Discussion: Saberondan, and Stories With Magic.


The name itself slips off the tongue with all of the grace of a minstrel’s song. Something about its syllables ring the rumors of a lyrical, but haunting, past; one that echoes the wave of emotions trapped in this fortress of an island’s story.

It’s a tale that entwines elves, the wild ties of forbidden love and the mars of hatred and war. Written by an artist named Adele Lorienne, the characters alone are distinctly alluring. Especially Semiyar, a wondering minstrel with an angel’s tongue that will make you fall in love with him with the pluck of a lute string.

As I nitpick my way through chapter after chapter of my novel, The Royal Rogue, I find myself brought back to this book. The way it enchants me as a reader; something I hope my own book will do one day. It’s hard to judge the quality of your own writing. Our characters are often like our own children. Every little facet of them is interesting, and we enjoy walking in their footsteps as their stories unfold. Stories that matter to us.

But to everyone else, they could look and sound completely different. Our favorite character in the eyes of other people can look like the awkward kid that smells kind of funny and tends to sit in the corner while all the other kids play together.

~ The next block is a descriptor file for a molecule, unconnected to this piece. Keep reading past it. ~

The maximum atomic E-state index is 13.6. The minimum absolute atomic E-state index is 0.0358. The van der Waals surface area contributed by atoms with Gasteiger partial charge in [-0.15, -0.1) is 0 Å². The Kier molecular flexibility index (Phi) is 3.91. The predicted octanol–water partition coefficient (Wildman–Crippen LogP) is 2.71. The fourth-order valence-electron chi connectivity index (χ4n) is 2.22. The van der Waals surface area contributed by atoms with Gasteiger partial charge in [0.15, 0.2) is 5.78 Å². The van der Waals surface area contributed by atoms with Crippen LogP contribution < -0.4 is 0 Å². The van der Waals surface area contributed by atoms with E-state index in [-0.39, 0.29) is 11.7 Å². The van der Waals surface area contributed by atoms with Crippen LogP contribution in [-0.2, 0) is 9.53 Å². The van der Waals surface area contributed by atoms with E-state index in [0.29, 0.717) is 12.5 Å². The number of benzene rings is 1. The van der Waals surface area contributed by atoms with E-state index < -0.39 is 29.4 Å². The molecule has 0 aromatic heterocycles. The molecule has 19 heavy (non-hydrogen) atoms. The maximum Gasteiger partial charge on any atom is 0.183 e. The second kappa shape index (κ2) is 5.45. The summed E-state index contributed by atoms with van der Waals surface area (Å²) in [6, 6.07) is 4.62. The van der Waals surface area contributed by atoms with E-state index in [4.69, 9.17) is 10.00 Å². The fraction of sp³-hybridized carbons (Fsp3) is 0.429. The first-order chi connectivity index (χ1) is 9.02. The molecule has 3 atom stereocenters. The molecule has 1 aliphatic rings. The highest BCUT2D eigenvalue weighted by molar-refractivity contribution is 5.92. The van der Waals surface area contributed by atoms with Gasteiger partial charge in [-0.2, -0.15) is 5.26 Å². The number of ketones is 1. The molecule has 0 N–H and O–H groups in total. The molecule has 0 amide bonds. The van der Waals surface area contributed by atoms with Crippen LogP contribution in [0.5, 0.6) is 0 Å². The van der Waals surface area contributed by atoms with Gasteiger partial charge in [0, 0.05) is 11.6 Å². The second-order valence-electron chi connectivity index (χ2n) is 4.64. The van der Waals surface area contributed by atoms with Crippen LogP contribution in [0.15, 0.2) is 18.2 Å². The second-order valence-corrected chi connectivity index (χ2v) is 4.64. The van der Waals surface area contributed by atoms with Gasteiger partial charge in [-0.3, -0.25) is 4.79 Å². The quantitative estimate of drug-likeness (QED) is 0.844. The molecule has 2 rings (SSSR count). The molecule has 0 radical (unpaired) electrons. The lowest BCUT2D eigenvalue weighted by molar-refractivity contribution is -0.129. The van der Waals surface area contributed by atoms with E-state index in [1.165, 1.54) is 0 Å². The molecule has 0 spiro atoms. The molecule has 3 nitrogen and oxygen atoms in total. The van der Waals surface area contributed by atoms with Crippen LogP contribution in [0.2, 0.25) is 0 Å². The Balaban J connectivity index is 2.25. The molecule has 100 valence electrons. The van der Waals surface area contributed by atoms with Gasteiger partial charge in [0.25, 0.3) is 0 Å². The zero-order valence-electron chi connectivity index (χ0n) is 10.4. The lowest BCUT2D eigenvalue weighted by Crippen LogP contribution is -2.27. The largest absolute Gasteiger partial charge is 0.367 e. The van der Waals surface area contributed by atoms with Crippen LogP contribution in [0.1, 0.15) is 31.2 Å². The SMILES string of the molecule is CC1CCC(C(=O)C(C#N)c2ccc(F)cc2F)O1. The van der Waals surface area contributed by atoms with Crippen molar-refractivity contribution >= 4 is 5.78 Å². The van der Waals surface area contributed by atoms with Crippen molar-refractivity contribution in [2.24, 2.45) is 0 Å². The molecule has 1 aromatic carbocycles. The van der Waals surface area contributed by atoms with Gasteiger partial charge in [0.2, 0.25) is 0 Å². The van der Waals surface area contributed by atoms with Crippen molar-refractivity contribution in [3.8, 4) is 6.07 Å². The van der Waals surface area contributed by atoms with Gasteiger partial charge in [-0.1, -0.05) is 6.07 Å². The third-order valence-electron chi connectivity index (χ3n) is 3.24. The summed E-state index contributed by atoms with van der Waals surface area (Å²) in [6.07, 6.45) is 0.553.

Okay, there’s probably a better metaphor than that. Chances are I’d like that awkward smelling kid in the corner anyway.

What I’m attempting to get at is how do we as writers know whether we’re creating Semiyars or Smelly Kids? What is it that adds the magic and makes a book hard to put down? There are probably many answers to this. All of them different, and unique, based on the experiences of the person providing them.

But what is it to you?

Semiyar will probably forever be one of my favorite characters because he appeals to the dreamer in me. The one that finds the life of a traveling storyteller to be an insurpassable adventure, and love a battle worth risking your life for. He’s a bit girly at times (a trait that can be overlooked when you’re easy on the eyes), but he displays a courage and an ideal my inner child longs to still believe in.

And maybe that root is where the magic stems. It wells from a place deep inside of us that secretly yearns to share a part in these fictional masterpieces, and spurs us to pick up the same books again, and again… and again.

What do you think?

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